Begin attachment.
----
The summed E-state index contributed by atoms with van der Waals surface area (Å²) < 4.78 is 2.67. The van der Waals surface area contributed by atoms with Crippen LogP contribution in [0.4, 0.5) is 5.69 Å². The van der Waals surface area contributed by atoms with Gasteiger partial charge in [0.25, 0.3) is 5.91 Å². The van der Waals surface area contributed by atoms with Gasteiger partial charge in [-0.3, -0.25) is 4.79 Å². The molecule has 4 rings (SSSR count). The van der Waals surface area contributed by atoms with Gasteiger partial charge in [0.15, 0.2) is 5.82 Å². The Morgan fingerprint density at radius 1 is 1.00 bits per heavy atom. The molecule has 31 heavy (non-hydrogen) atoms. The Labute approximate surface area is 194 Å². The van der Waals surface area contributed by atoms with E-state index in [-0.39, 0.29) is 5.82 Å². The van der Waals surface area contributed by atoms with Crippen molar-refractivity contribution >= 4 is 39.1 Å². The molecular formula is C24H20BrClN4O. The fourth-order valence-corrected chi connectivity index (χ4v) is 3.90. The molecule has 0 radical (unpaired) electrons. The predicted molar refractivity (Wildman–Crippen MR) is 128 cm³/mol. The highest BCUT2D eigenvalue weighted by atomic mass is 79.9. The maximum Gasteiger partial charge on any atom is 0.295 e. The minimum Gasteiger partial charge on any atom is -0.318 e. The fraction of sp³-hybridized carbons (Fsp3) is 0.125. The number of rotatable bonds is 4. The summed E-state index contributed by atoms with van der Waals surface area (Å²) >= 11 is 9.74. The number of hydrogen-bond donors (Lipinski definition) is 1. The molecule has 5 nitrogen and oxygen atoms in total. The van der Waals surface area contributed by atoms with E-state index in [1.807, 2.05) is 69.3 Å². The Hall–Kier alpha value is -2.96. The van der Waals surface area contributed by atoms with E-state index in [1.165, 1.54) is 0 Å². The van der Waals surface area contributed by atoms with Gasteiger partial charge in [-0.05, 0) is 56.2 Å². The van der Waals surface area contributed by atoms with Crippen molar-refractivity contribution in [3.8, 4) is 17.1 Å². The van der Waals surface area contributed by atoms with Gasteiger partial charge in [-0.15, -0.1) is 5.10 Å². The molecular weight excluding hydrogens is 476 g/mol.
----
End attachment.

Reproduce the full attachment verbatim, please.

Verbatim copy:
The summed E-state index contributed by atoms with van der Waals surface area (Å²) < 4.78 is 2.67. The van der Waals surface area contributed by atoms with Crippen LogP contribution in [0.4, 0.5) is 5.69 Å². The van der Waals surface area contributed by atoms with Gasteiger partial charge in [0.25, 0.3) is 5.91 Å². The van der Waals surface area contributed by atoms with Gasteiger partial charge in [-0.3, -0.25) is 4.79 Å². The molecule has 4 rings (SSSR count). The van der Waals surface area contributed by atoms with Gasteiger partial charge in [0.15, 0.2) is 5.82 Å². The Morgan fingerprint density at radius 1 is 1.00 bits per heavy atom. The molecule has 31 heavy (non-hydrogen) atoms. The Labute approximate surface area is 194 Å². The van der Waals surface area contributed by atoms with E-state index in [-0.39, 0.29) is 5.82 Å². The van der Waals surface area contributed by atoms with Crippen molar-refractivity contribution >= 4 is 39.1 Å². The molecular formula is C24H20BrClN4O. The fourth-order valence-corrected chi connectivity index (χ4v) is 3.90. The molecule has 0 radical (unpaired) electrons. The predicted molar refractivity (Wildman–Crippen MR) is 128 cm³/mol. The highest BCUT2D eigenvalue weighted by atomic mass is 79.9. The maximum Gasteiger partial charge on any atom is 0.295 e. The minimum Gasteiger partial charge on any atom is -0.318 e. The fraction of sp³-hybridized carbons (Fsp3) is 0.125. The number of rotatable bonds is 4. The summed E-state index contributed by atoms with van der Waals surface area (Å²) >= 11 is 9.74. The number of hydrogen-bond donors (Lipinski definition) is 1. The molecule has 5 nitrogen and oxygen atoms in total. The van der Waals surface area contributed by atoms with E-state index in [1.807, 2.05) is 69.3 Å². The Hall–Kier alpha value is -2.96. The van der Waals surface area contributed by atoms with E-state index in [1.165, 1.54) is 0 Å². The van der Waals surface area contributed by atoms with Gasteiger partial charge in [-0.05, 0) is 56.2 Å². The van der Waals surface area contributed by atoms with Crippen molar-refractivity contribution in [3.8, 4) is 17.1 Å². The van der Waals surface area contributed by atoms with Gasteiger partial charge in [-0.15, -0.1) is 5.10 Å². The molecular weight excluding hydrogens is 476 g/mol.